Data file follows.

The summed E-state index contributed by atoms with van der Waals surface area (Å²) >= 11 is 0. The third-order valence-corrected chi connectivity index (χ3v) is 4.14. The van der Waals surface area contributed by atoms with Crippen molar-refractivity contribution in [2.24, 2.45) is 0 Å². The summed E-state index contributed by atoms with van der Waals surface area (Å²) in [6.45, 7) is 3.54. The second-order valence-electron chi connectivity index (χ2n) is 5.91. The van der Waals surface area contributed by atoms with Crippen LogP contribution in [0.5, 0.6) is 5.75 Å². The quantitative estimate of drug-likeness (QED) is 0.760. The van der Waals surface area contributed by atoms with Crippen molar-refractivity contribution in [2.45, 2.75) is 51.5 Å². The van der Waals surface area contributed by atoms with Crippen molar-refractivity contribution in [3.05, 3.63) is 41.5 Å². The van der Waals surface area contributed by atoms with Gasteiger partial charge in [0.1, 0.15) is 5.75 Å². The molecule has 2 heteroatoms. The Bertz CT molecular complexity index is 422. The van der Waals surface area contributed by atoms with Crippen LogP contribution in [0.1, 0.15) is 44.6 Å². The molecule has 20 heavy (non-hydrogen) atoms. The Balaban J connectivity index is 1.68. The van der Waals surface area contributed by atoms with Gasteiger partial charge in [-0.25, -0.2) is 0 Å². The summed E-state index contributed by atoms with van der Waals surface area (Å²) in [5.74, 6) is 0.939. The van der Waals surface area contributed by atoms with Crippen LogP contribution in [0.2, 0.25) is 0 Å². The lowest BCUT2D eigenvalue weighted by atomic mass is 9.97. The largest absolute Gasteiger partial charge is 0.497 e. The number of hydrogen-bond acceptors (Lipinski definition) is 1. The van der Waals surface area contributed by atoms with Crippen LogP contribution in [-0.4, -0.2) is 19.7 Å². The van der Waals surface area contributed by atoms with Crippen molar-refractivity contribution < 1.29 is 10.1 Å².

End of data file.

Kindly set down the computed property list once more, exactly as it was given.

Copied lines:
The summed E-state index contributed by atoms with van der Waals surface area (Å²) >= 11 is 0. The third-order valence-corrected chi connectivity index (χ3v) is 4.14. The van der Waals surface area contributed by atoms with Crippen molar-refractivity contribution in [2.24, 2.45) is 0 Å². The summed E-state index contributed by atoms with van der Waals surface area (Å²) in [6.45, 7) is 3.54. The second-order valence-electron chi connectivity index (χ2n) is 5.91. The van der Waals surface area contributed by atoms with Crippen LogP contribution in [0.5, 0.6) is 5.75 Å². The quantitative estimate of drug-likeness (QED) is 0.760. The van der Waals surface area contributed by atoms with Crippen molar-refractivity contribution in [2.45, 2.75) is 51.5 Å². The van der Waals surface area contributed by atoms with Crippen molar-refractivity contribution in [3.05, 3.63) is 41.5 Å². The van der Waals surface area contributed by atoms with Gasteiger partial charge in [0.1, 0.15) is 5.75 Å². The molecule has 2 heteroatoms. The Bertz CT molecular complexity index is 422. The van der Waals surface area contributed by atoms with Crippen LogP contribution in [0.1, 0.15) is 44.6 Å². The molecule has 20 heavy (non-hydrogen) atoms. The Balaban J connectivity index is 1.68. The van der Waals surface area contributed by atoms with Gasteiger partial charge in [-0.25, -0.2) is 0 Å². The summed E-state index contributed by atoms with van der Waals surface area (Å²) in [5.74, 6) is 0.939. The van der Waals surface area contributed by atoms with Crippen LogP contribution in [0.2, 0.25) is 0 Å². The lowest BCUT2D eigenvalue weighted by atomic mass is 9.97. The largest absolute Gasteiger partial charge is 0.497 e. The number of hydrogen-bond acceptors (Lipinski definition) is 1. The van der Waals surface area contributed by atoms with Crippen LogP contribution in [-0.4, -0.2) is 19.7 Å². The van der Waals surface area contributed by atoms with Crippen molar-refractivity contribution < 1.29 is 10.1 Å².